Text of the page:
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Today is Monday, January 24.
Today is Monday, January 24. We are tracking 1,710 bills so far this session, with 382 bills that restrict voter access or election administration and 840 bills that improve voter access or election administration. The rest are neutral or mixed or unclear in their impact.
Want to go back to see bills introduced in 2021? You can now toggle between years on our Tracker. We update the Tracker daily, so be sure to check in throughout the week to see what’s new.
The Bad News: A number of election subversion bills and bills that restrict ballot access will be heard in committee in Arizona this week. In addition, the Arizona House introduced one of the most comprehensive attacks on nonpartisan election administration and voter access that we have seen, including a provision that would allow the legislature to unilaterally decide whether to accept or reject election results. Last week, the New Hampshire Senate heard bills that would make voter ID requirements stricter in the state and that would ban electronic vote tabulators, forcing election officials to count all votes in the state by hand. We continue to see legislation introduced that threatens election administrators with criminal penalties, with new legislation introduced last week in West Virginia and Mississippi.
The Good News: New Hampshire, one of just seven states that fails to offer online voter registration, will hear a bill creating online voter registration in the Senate Election Committee this week.
Looking Ahead: For the legislatures in session and not delayed because of high COVID rates, many bills face committee hearings this week. The Arizona House and Senate are both scheduled to hear a number of bills this week, including one that mandates a process to scrutinize certain people on the voter registration lists and one that creates new criminal offenses for election workers and contractors. New Hampshire’s Senate Election Committee will have a hearing on S.B. 425, which would create online voter registration, today.
Here are the details:
Arizona moves on legislation that restricts voter access and interferes with election administration. Arizona’s Senate Committee on Government is scheduled to hear election subversion legislation today, including bills that mandate a poorly-defined review of voter registration lists, targeting specific voters and conducted by a person appointed by the legislature, and an “audit” of election equipment by third parties. These bills risk striking eligible voters from the registration list and threaten unnecessary decertification of election equipment requiring costly replacements. The committee is also hearing legislation that creates criminal offenses for inadvertent mistakes by election workers and contractors. The House Government and Elections Committee is scheduled to hear two bills that restrict voter access on Wednesday. H.B. 2238 would prohibit counties from offering drop boxes unless they are monitored. Despite the fact that Arizona does not currently offer same day registration, H.B. 2237 would ban the practice and would create a felony-level penalty for election administrators who violate the ban.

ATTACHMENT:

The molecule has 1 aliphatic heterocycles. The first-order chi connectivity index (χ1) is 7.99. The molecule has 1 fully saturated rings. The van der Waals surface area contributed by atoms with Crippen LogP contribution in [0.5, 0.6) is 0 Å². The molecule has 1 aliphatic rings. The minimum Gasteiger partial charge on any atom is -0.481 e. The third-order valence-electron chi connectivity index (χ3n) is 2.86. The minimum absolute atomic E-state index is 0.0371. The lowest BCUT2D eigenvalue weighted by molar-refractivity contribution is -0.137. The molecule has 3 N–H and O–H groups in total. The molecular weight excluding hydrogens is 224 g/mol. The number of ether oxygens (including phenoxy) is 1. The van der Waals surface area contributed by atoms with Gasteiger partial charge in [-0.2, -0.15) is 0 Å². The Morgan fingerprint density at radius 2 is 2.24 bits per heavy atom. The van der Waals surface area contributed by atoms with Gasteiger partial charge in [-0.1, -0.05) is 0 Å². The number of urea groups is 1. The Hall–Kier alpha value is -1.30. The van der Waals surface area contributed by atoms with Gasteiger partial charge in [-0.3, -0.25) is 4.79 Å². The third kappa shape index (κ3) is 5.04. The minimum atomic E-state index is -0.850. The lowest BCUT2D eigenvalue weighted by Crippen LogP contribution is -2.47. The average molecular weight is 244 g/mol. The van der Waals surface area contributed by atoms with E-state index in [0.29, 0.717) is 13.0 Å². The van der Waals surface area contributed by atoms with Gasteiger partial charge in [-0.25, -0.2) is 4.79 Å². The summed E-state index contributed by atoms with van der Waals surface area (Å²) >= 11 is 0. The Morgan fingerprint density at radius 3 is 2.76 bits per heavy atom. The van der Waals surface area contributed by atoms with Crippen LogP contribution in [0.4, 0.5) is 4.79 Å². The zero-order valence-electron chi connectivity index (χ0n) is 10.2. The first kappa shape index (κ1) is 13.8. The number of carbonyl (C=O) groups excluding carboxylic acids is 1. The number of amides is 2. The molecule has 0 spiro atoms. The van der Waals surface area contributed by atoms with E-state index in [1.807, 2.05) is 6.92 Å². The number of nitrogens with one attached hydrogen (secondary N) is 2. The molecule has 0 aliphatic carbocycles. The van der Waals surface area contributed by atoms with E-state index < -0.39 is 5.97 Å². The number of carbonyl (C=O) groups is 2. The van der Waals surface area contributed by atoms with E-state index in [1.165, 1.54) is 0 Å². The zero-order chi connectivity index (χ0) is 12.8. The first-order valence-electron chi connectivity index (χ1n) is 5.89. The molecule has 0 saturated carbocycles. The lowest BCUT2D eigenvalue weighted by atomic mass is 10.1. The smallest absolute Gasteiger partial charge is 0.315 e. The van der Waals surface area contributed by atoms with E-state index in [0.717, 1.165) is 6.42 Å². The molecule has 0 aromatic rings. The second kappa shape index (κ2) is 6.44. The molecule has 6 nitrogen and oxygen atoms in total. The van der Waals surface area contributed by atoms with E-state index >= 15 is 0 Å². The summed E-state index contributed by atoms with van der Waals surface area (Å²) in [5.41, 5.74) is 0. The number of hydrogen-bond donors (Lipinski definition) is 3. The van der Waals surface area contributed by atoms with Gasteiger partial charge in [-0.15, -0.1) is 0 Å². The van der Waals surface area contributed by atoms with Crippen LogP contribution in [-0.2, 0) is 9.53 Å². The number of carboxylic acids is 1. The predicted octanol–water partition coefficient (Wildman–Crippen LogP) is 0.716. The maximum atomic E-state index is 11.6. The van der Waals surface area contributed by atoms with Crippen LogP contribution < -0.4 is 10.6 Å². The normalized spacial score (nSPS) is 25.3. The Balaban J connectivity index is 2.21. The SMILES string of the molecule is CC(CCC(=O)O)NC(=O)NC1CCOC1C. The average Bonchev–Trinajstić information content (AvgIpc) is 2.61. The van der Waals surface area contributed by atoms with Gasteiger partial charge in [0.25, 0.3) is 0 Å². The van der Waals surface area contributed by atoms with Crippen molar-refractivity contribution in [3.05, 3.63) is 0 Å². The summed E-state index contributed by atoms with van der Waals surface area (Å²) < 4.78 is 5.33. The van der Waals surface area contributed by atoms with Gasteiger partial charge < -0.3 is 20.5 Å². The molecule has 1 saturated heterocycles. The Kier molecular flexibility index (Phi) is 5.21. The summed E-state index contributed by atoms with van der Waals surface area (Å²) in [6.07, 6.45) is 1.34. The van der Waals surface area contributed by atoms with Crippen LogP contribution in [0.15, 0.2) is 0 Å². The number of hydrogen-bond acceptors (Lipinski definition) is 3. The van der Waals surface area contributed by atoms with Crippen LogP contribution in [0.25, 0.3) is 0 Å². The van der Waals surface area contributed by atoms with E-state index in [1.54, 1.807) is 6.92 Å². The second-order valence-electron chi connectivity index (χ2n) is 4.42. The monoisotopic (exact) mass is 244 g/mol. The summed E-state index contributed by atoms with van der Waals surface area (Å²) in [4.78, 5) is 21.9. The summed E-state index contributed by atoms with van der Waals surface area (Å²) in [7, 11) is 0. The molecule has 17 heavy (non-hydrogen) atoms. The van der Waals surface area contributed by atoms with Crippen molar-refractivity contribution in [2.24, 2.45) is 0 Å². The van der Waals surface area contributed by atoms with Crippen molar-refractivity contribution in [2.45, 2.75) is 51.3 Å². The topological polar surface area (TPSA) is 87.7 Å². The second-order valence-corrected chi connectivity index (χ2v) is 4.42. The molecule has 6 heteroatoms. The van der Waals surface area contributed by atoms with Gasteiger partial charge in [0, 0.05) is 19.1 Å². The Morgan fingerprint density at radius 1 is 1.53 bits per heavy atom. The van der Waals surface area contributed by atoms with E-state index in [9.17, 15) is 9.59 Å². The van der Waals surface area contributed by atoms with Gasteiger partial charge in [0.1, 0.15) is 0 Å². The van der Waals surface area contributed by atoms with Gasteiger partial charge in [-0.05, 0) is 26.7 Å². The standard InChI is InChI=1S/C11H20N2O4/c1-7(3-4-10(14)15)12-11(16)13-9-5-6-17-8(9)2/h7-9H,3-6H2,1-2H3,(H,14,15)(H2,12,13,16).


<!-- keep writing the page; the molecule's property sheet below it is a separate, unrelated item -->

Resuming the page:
On Friday, the Arizona House introduced omnibus legislation that is about as extreme a piece of legislation as we have seen: H.B. 2596 would eliminate early voting and no-excuse mail voting, require all ballot counting be done exclusively by hand, and allow for partisan legislature-run reviews of elections. Most alarmingly, it would allow the legislature to simply reject the results of an election and allow any elector to request a new election be held.
New Hampshire hears legislation to create online voter registration – but also bills to make voter ID stricter and to ban electronic voter tabulators. New Hampshire’s Senate Election Committee is scheduled to have a hearing today on S.B. 425, which would create online voter registration. New Hampshire is one of just seven states that does not offer online voter registration. Last week, the Senate heard a bill that would make New Hampshire’s voter ID law stricter and a separate bill that would ban electronic vote tabulators, forcing election officials in the state to count all ballots by hand.
Bills that threaten election workers with criminal penalties are being introduced across the country. We are currently tracking 101 active bills in 21 states that would create new criminal or civil penalties for election officials. Bills that target election workers make it difficult to recruit and retain staff because individuals are deterred by the threat of inadvertently triggering serious criminal penalties. Staff shortages are more likely to lead to poor administration of elections. Last week, legislators introduced bills in Mississippi (H.B. 646 and S.B. 2296) and West Virginia (H.B. 4293) that would create new felony-level penalties for election officials who send absentee ballots – or even absentee applications – to registered voters who did not specifically request them.
This update is powered by VRL’s State Voting Rights Tracker: tracker.votingrightslab.org